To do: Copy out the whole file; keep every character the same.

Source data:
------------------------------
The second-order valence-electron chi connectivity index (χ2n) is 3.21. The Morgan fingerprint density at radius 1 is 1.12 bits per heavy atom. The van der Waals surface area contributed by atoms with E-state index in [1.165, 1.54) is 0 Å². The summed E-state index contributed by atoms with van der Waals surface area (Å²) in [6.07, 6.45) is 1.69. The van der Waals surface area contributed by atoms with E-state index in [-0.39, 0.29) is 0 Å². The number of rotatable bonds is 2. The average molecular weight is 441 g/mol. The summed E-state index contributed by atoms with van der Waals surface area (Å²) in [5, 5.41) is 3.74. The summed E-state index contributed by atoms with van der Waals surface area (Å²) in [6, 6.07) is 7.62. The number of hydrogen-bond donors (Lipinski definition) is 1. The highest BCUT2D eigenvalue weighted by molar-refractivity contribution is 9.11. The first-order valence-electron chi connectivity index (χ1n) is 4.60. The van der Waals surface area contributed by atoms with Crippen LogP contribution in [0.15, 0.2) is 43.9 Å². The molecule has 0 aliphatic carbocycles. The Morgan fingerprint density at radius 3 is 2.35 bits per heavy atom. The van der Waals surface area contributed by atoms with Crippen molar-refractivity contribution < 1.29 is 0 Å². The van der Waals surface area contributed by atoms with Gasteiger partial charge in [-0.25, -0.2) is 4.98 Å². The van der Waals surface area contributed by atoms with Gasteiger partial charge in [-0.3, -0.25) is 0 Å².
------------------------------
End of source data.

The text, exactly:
The second-order valence-electron chi connectivity index (χ2n) is 3.21. The Morgan fingerprint density at radius 1 is 1.12 bits per heavy atom. The van der Waals surface area contributed by atoms with E-state index in [1.165, 1.54) is 0 Å². The summed E-state index contributed by atoms with van der Waals surface area (Å²) in [6.07, 6.45) is 1.69. The van der Waals surface area contributed by atoms with E-state index in [-0.39, 0.29) is 0 Å². The number of rotatable bonds is 2. The average molecular weight is 441 g/mol. The summed E-state index contributed by atoms with van der Waals surface area (Å²) in [5, 5.41) is 3.74. The summed E-state index contributed by atoms with van der Waals surface area (Å²) in [6, 6.07) is 7.62. The number of hydrogen-bond donors (Lipinski definition) is 1. The highest BCUT2D eigenvalue weighted by molar-refractivity contribution is 9.11. The first-order valence-electron chi connectivity index (χ1n) is 4.60. The van der Waals surface area contributed by atoms with Crippen LogP contribution in [0.15, 0.2) is 43.9 Å². The molecule has 0 aliphatic carbocycles. The Morgan fingerprint density at radius 3 is 2.35 bits per heavy atom. The van der Waals surface area contributed by atoms with Crippen molar-refractivity contribution < 1.29 is 0 Å². The van der Waals surface area contributed by atoms with Gasteiger partial charge in [-0.25, -0.2) is 4.98 Å². The van der Waals surface area contributed by atoms with Gasteiger partial charge in [-0.3, -0.25) is 0 Å².